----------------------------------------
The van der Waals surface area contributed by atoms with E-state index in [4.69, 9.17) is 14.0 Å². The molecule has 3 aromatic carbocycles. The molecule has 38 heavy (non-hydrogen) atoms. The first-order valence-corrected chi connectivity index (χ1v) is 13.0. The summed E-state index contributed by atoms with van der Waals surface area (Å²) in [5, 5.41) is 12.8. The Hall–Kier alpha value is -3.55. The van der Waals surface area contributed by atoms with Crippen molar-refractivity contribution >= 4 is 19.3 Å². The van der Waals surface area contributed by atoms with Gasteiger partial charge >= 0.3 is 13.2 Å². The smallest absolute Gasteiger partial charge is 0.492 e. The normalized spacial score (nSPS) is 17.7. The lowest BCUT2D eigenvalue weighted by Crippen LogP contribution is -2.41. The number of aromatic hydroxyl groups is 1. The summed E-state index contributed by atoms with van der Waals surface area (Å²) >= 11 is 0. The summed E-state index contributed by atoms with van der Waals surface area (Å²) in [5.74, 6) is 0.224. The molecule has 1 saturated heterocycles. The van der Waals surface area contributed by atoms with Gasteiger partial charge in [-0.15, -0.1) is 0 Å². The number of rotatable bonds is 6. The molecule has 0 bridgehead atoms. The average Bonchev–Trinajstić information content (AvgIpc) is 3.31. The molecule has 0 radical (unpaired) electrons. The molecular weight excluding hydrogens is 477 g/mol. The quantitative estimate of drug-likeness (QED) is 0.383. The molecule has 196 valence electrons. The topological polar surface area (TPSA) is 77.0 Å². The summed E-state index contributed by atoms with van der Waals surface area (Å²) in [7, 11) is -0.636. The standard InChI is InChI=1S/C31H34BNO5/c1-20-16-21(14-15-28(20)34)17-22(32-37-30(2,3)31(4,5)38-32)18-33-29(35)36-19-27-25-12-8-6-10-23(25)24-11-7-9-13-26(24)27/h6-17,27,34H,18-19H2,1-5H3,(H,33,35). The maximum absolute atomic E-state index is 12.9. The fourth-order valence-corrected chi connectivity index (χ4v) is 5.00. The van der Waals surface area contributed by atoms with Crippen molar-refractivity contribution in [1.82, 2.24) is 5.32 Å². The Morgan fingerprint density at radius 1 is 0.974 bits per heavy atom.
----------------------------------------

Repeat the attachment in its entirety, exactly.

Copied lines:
The van der Waals surface area contributed by atoms with E-state index in [4.69, 9.17) is 14.0 Å². The molecule has 3 aromatic carbocycles. The molecule has 38 heavy (non-hydrogen) atoms. The first-order valence-corrected chi connectivity index (χ1v) is 13.0. The summed E-state index contributed by atoms with van der Waals surface area (Å²) in [5, 5.41) is 12.8. The Hall–Kier alpha value is -3.55. The van der Waals surface area contributed by atoms with Crippen molar-refractivity contribution >= 4 is 19.3 Å². The van der Waals surface area contributed by atoms with Gasteiger partial charge >= 0.3 is 13.2 Å². The smallest absolute Gasteiger partial charge is 0.492 e. The normalized spacial score (nSPS) is 17.7. The lowest BCUT2D eigenvalue weighted by Crippen LogP contribution is -2.41. The number of aromatic hydroxyl groups is 1. The summed E-state index contributed by atoms with van der Waals surface area (Å²) >= 11 is 0. The summed E-state index contributed by atoms with van der Waals surface area (Å²) in [5.74, 6) is 0.224. The molecule has 1 saturated heterocycles. The van der Waals surface area contributed by atoms with Gasteiger partial charge in [-0.15, -0.1) is 0 Å². The number of rotatable bonds is 6. The molecule has 0 bridgehead atoms. The average Bonchev–Trinajstić information content (AvgIpc) is 3.31. The molecule has 0 radical (unpaired) electrons. The molecular weight excluding hydrogens is 477 g/mol. The quantitative estimate of drug-likeness (QED) is 0.383. The molecule has 196 valence electrons. The topological polar surface area (TPSA) is 77.0 Å². The summed E-state index contributed by atoms with van der Waals surface area (Å²) in [7, 11) is -0.636. The standard InChI is InChI=1S/C31H34BNO5/c1-20-16-21(14-15-28(20)34)17-22(32-37-30(2,3)31(4,5)38-32)18-33-29(35)36-19-27-25-12-8-6-10-23(25)24-11-7-9-13-26(24)27/h6-17,27,34H,18-19H2,1-5H3,(H,33,35). The maximum absolute atomic E-state index is 12.9. The fourth-order valence-corrected chi connectivity index (χ4v) is 5.00. The van der Waals surface area contributed by atoms with Crippen molar-refractivity contribution in [1.82, 2.24) is 5.32 Å². The Morgan fingerprint density at radius 1 is 0.974 bits per heavy atom.